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Publication numberUS2720462 A
Publication typeGrant
Publication dateOct 11, 1955
Filing dateNov 28, 1950
Priority dateNov 28, 1950
Publication numberUS 2720462 A, US 2720462A, US-A-2720462, US2720462 A, US2720462A
InventorsJones James Dennis
Original AssigneeOntario Research Foundation
Export CitationBiBTeX, EndNote, RefMan
External Links: USPTO, USPTO Assignment, Espacenet
Refractory products
US 2720462 A
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Description  (OCR text may contain errors)

United States Patent 2,720,462 REFRACTORY PRODUCTS James Dennis Jones, Leaside, Ontario, Canada, assignor to Ontario Research Foundation, Toronto, Ontario, Canada, a corporation of Ontario No Drawing. Application November. 28, 1950,

Serial No. 198,045

9 Claims. (Cl. 106--58) This invention relates to a clayless refractory product as a new article of manufacture adapted to be employed at a higher temperature than that at which it is formed and to the method of making same.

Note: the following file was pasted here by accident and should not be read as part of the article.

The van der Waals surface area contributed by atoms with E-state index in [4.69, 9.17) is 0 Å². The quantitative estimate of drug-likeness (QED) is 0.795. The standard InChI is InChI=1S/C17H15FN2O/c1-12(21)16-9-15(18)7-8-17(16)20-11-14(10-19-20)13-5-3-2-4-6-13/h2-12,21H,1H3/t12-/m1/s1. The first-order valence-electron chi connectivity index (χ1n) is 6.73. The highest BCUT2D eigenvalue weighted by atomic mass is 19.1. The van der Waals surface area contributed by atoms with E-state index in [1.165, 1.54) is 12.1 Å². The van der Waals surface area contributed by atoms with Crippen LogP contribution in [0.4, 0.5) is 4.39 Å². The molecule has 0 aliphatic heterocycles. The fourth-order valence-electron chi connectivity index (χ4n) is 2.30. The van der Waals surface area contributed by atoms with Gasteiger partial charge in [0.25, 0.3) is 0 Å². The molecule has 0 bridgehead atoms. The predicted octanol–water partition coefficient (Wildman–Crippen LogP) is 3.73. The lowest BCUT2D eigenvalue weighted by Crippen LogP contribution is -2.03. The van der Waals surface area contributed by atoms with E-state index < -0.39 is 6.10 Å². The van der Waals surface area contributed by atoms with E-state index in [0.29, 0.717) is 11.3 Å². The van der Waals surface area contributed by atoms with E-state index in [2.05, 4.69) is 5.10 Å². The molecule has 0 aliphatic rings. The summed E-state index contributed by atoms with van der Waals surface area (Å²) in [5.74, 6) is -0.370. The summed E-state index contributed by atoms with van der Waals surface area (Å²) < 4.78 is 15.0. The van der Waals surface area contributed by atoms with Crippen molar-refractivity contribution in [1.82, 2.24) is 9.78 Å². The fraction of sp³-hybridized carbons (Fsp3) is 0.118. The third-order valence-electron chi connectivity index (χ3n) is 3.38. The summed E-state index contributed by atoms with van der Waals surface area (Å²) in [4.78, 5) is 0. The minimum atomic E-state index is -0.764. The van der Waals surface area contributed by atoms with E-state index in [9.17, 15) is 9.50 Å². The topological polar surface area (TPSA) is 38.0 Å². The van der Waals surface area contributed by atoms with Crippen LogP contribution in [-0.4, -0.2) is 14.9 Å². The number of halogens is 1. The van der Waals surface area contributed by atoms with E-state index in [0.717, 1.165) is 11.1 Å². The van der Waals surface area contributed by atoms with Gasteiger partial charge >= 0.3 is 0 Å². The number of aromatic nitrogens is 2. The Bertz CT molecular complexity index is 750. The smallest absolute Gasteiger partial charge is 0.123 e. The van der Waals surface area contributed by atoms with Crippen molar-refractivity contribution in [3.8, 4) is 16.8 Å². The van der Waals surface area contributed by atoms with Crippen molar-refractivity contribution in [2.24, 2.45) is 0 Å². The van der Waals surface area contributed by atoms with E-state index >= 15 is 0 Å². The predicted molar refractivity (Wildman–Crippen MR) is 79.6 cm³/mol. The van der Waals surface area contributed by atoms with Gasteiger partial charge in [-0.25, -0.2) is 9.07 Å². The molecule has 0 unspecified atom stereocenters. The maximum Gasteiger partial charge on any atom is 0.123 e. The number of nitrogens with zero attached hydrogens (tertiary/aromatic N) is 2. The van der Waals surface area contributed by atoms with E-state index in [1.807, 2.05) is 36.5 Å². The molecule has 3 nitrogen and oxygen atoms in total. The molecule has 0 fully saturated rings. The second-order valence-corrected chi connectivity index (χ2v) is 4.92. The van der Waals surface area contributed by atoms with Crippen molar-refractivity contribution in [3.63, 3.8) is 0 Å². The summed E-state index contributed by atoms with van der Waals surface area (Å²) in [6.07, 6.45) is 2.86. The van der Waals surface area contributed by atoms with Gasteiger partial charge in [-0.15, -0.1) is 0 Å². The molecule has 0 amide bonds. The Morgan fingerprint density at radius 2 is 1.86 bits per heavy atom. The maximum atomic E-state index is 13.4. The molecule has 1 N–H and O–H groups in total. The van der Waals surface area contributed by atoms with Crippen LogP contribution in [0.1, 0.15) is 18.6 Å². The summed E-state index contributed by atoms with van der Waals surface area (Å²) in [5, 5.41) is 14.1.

I am aware that refractory compounds containing clay have been made from so-called mineral silica, a binder and water with or without lime and that high concentrations of silica have been employed in such compositions. I am also aware that silica derived from rice hull ash has heretofore been employed as a silica ingredient in refractory compositions.

However, it has not to my knowledge been heretofore proposed that a refractory composition be solely constituted by a very high proportion of silica derived from rice hull ash with an accompanying amount of lime to form a silica-lime bond of a nature giving rise to unusual dimensional stability over relatively wide ranges of temperature to such a degree that the composition may be fired and finished as an article such as a brick or the like at a lower temperature than the temperature at which it is intended to be used.